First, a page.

Malva Species, Annual Tree Mallow, Regal Mallow, Rose Mallow, Royal Mallow

Malva trimestris

Family: Malvaceae (mal-VAY-see-ee) (Info)
Genus: Malva (MAL-vuh) (Info)
Species: trimestris (try-MES-tris) (Info)
Synonym:Althaea trimestris
Synonym:Lavatera trimestris



Water Requirements:

Average Water Needs; Water regularly; do not overwater

Sun Exposure:

Full Sun


Unknown - Tell us

Foliage Color:

Unknown - Tell us


18-24 in. (45-60 cm)


15-18 in. (38-45 cm)


Not Applicable

Where to Grow:

Unknown - Tell us



Bloom Color:


White/Near White

Bloom Characteristics:

This plant is attractive to bees, butterflies and/or birds

Bloom Size:

Unknown - Tell us

Bloom Time:

Mid Summer

Late Summer/Early Fall

Other details:

Unknown - Tell us

Soil pH requirements:

Unknown - Tell us

Patent Information:


Propagation Methods:

From seed; winter sow in vented containers, coldframe or unheated greenhouse

From seed; sow indoors before last frost

From seed; direct sow after last frost

Seed Collecting:

Allow pods to dry on plant; break open to collect seeds


This plant is said to grow outdoors in the following regions:

Anchorage, Alaska

Berkeley, California

Desert View Highlands, California

Fortuna, California

Los Angeles, California

San Francisco, California

Littleton, Colorado

Snyder, Colorado

Blackshear, Georgia

Patterson, Georgia

Bourbonnais, Illinois

Davenport, Iowa

Flat Rock, Michigan

Lansing, Michigan

Traverse City, Michigan

Mathiston, Mississippi

Portland, Oregon

Harrisburg, Pennsylvania

Lancaster, Pennsylvania

Mercer, Pennsylvania

Austin, Texas

Santa Fe, Texas

Ocean Shores, Washington

Seattle, Washington

Tacoma, Washington

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Gardeners' Notes:


On Oct 1, 2011, behnat from Tacoma, WA wrote:

Love this flower! On a whim I bought a fifty cent box of wildflower seeds on my way out of Walgreens one spring day just to see if anything would grow in a sad little space I didn't have time to tend that even the weeds didn't care for. Best $.50 I ever spent because that sad little area came alive with color! The Rose Mallow has been blooming since early July and is thriving here in the Pacific NW despite a cooler summer, little watering on my part, and not so fertile soil. It's lovely!
Gonna try saving the seeds and I can't wait to see them grow next year!


On Jul 28, 2008, pinkcountryrose from Ottawa, Ontario,
Canada wrote:

I love the lavatera! I grew it for the first time last year and loved it so much that I took the seeds off of it and started 100 of them in the house in March. I planted 60 plants in a row across my back hedge and they are beautiful. Yesterday I noticed a couple pure white blooms growing right from the same plant that is loaded with pink blooms. What a beautiful surprise. I shared the rest of my seedlings with friends.
Beautiful showy flower that requires no work....Other than staking them to keep them from falling over from heavy blooms. I think I'll start 200 next year.


On Nov 11, 2007, AnneCS from Vaughan, ON (Zone 5b) wrote:

Beautiful plants easily grown from seed sown directly outdoors.

This was my first year growing Lavatera from seed. I dead-headed daily for the first few weeks when they began to bloom, then became overwhelmed and gave up, however they continued to bloom heavily until frost here while producing a fair amount of seed.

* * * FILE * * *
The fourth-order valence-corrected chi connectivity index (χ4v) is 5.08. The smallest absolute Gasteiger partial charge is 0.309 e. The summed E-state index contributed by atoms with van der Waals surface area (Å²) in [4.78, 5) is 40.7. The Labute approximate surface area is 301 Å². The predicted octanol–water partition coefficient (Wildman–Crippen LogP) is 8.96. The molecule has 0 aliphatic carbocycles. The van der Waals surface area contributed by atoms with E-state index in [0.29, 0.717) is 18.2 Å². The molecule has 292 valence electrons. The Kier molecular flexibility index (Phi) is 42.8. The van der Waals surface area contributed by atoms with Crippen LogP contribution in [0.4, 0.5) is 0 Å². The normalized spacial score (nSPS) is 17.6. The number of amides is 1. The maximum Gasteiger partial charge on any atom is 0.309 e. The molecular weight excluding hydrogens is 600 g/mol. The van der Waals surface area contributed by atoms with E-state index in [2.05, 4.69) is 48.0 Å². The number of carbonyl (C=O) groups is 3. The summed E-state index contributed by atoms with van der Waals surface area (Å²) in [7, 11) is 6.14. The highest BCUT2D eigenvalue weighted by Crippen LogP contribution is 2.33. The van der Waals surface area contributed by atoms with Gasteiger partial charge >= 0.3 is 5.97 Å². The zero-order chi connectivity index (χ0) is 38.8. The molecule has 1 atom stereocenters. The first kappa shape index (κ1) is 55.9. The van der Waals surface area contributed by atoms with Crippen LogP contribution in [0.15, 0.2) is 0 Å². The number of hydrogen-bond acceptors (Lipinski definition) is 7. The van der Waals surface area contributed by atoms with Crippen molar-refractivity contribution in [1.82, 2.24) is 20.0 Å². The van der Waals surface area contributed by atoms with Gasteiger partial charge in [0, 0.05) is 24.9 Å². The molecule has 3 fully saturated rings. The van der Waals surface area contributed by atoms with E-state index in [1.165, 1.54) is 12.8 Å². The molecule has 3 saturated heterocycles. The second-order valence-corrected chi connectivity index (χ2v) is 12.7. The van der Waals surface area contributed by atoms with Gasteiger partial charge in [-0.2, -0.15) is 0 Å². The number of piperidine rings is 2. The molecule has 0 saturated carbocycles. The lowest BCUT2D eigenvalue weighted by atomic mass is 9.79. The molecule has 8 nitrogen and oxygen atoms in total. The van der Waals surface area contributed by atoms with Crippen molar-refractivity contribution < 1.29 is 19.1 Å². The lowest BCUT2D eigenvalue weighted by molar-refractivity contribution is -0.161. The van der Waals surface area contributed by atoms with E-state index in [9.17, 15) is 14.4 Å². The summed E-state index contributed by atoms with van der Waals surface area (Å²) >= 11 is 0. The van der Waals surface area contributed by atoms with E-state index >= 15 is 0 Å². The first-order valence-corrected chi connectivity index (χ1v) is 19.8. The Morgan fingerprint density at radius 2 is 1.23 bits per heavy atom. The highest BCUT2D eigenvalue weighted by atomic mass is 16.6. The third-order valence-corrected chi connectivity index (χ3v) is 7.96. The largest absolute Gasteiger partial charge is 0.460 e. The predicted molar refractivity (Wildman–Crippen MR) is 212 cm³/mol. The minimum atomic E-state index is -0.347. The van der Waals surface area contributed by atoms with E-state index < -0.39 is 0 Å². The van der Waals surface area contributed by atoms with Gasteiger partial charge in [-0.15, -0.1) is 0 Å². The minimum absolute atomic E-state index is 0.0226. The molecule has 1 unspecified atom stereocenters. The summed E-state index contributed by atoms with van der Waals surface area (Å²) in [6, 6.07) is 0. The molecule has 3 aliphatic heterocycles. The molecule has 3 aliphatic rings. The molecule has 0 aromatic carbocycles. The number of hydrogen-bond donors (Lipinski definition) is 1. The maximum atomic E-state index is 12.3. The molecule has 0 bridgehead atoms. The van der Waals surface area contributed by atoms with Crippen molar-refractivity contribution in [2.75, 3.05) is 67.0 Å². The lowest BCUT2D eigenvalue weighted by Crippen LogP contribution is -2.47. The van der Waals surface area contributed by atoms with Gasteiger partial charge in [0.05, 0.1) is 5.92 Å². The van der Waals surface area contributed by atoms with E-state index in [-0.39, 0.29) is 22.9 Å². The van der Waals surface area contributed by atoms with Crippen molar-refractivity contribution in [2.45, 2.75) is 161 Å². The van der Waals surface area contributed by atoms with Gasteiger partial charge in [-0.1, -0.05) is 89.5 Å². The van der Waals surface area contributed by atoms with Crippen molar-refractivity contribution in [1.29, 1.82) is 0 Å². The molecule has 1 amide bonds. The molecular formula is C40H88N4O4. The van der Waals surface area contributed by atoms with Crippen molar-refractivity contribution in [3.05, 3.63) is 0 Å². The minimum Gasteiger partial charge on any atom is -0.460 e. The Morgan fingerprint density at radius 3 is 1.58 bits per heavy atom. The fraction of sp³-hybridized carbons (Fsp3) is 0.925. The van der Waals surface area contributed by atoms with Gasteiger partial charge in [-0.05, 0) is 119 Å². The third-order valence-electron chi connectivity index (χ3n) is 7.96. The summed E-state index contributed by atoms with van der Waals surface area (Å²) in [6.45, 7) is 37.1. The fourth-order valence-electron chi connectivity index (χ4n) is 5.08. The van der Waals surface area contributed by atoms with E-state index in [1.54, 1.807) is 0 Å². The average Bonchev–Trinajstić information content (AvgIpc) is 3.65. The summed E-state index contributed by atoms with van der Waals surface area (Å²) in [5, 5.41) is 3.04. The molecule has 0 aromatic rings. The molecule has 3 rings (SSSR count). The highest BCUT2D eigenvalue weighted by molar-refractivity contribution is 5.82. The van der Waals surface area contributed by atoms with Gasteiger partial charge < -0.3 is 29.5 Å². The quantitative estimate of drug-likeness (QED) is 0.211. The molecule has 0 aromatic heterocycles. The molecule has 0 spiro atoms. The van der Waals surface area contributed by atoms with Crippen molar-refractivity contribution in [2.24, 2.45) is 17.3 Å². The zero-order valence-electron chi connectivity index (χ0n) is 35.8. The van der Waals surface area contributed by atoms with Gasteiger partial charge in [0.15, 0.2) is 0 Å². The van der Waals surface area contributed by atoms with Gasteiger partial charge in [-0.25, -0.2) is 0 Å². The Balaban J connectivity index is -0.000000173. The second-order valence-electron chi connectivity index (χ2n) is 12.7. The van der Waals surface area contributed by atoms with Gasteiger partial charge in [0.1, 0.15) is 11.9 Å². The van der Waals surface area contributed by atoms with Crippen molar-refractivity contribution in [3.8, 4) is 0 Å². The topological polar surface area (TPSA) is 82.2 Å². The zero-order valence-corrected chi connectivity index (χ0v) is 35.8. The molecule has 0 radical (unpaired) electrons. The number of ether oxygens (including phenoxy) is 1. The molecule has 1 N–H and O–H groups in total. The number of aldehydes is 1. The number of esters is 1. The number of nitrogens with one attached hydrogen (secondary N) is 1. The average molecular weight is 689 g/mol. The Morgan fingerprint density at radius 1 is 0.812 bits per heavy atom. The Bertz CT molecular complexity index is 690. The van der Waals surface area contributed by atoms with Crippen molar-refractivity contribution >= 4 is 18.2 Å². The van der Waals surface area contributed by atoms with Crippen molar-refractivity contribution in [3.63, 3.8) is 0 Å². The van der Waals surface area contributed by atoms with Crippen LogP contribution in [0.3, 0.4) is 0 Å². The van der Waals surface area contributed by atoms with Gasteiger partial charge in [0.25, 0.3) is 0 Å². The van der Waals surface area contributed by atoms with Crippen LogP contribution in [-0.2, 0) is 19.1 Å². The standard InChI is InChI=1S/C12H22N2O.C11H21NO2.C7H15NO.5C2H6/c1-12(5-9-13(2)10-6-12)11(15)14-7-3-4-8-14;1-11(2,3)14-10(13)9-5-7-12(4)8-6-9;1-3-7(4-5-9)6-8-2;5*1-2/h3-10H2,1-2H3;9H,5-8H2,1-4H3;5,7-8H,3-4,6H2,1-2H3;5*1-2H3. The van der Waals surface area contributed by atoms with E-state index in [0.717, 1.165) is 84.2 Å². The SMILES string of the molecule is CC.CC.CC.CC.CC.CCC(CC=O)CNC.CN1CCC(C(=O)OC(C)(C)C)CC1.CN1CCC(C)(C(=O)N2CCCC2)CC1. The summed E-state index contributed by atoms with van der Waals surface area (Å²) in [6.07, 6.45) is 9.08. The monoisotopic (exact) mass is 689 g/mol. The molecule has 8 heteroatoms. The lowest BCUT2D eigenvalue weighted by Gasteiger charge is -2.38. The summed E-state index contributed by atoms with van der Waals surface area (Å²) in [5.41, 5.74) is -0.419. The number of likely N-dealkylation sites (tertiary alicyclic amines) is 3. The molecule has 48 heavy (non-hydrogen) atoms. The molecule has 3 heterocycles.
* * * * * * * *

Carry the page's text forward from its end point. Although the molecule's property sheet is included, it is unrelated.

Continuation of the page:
If planted closer together than the suggested spacing, they can grow into an appealing bush-like form.


On Aug 31, 2006, frostweed from Josephine, Arlington, TX (Zone 8a) wrote:

Lavatera trimestris is Naturalized in Texas and other States.


On Jul 26, 2005, chunx from San Diego, CA wrote:

I grow these each year from seeds, both white and pink varieties. This year I tried the new series called Twins. They bloom more vigorously than types I've grown in the past, but still only look good for a couple of weeks. I've tried deadheading and still few blooms after the initial show. Now I just start new seed at 2 week intervals and plant and pull out the old ones after they bloom. Works here (San Diego) very well but is time consuming. For the show of flowers, they can't be beat, but not worth the effort if you don't have the time to plant every 2 weeks.


On Jul 25, 2005, trois from Santa Fe, TX (Zone 9b) wrote:

Three of these plants with beautiful flowers came up in one of our planter boxes. It took a while to ID them, but I was finally able to get some expert advice from members.


On Jun 21, 2005, huggybear from Anchorage, AK wrote:

Color ranges from white (silver cup) to light pink, deep rose, and shades of lavender. It is a reliable and attractive climber, thrives in marginal soil, and benefits from frequent deadheading. It looks especially nice against a fence, rock wall, or trellis.


On Jan 17, 2005, LilyLover_UT from Ogden, UT (Zone 5b) wrote:

Lavatera is easy to grow from seed, and it's one of the showiest annuals.


On Jul 24, 2004, woohoopepper from Bourbonnais, IL (Zone 5b) wrote:

This has been a joy and so easy to grow. I think they are beautiful and the color vibrant. Started to bloom here (zone 5b) about mid July.


On Jan 4, 2001, lantana from (Zone 7a) wrote:

Grows in Heat Zones 12-1.


On Nov 6, 2000, jody from MD &, VA (Zone 7b) wrote:

This species of Lavatera is an annual, it grows to about 2' high with a spread of 18". Sort of shrubby. The flowers come in white or shades of pink are 3" trumpet shaped. Blooms in summer to early autumn. Best cultivated in in sun. Reblooms with deadheading. Propagate from seed.